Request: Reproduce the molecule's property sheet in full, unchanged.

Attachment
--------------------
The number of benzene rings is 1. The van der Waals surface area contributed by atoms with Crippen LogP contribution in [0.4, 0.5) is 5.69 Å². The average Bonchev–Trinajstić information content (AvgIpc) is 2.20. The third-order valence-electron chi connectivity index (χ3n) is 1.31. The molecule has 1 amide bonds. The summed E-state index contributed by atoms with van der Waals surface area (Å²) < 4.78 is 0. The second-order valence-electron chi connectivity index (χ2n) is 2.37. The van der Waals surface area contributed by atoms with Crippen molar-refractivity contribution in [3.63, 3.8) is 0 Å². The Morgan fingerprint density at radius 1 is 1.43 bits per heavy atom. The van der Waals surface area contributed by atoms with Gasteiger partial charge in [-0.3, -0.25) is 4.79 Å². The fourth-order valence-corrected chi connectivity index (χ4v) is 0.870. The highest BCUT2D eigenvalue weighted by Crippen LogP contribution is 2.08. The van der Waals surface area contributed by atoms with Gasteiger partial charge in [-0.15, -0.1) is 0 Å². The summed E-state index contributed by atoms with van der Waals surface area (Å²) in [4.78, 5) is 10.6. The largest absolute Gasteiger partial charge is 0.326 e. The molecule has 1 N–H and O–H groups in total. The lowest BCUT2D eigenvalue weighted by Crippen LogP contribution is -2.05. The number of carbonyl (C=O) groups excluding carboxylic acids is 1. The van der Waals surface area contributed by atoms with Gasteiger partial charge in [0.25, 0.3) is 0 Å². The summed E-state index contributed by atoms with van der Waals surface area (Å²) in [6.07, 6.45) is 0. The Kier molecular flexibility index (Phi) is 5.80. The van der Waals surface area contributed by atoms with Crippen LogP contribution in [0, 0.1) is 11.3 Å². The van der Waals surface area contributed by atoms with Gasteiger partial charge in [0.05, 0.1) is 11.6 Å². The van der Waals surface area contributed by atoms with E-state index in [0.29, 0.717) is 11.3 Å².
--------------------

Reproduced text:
The number of benzene rings is 1. The van der Waals surface area contributed by atoms with Crippen LogP contribution in [0.4, 0.5) is 5.69 Å². The average Bonchev–Trinajstić information content (AvgIpc) is 2.20. The third-order valence-electron chi connectivity index (χ3n) is 1.31. The molecule has 1 amide bonds. The summed E-state index contributed by atoms with van der Waals surface area (Å²) < 4.78 is 0. The second-order valence-electron chi connectivity index (χ2n) is 2.37. The van der Waals surface area contributed by atoms with Crippen molar-refractivity contribution in [3.63, 3.8) is 0 Å². The Morgan fingerprint density at radius 1 is 1.43 bits per heavy atom. The van der Waals surface area contributed by atoms with Gasteiger partial charge in [-0.3, -0.25) is 4.79 Å². The fourth-order valence-corrected chi connectivity index (χ4v) is 0.870. The highest BCUT2D eigenvalue weighted by Crippen LogP contribution is 2.08. The van der Waals surface area contributed by atoms with Gasteiger partial charge in [-0.15, -0.1) is 0 Å². The summed E-state index contributed by atoms with van der Waals surface area (Å²) in [4.78, 5) is 10.6. The largest absolute Gasteiger partial charge is 0.326 e. The molecule has 1 N–H and O–H groups in total. The lowest BCUT2D eigenvalue weighted by Crippen LogP contribution is -2.05. The number of carbonyl (C=O) groups excluding carboxylic acids is 1. The van der Waals surface area contributed by atoms with Gasteiger partial charge in [0.25, 0.3) is 0 Å². The summed E-state index contributed by atoms with van der Waals surface area (Å²) in [6.07, 6.45) is 0. The Kier molecular flexibility index (Phi) is 5.80. The van der Waals surface area contributed by atoms with Crippen LogP contribution in [0, 0.1) is 11.3 Å². The van der Waals surface area contributed by atoms with Gasteiger partial charge in [0.05, 0.1) is 11.6 Å². The van der Waals surface area contributed by atoms with E-state index in [0.29, 0.717) is 11.3 Å².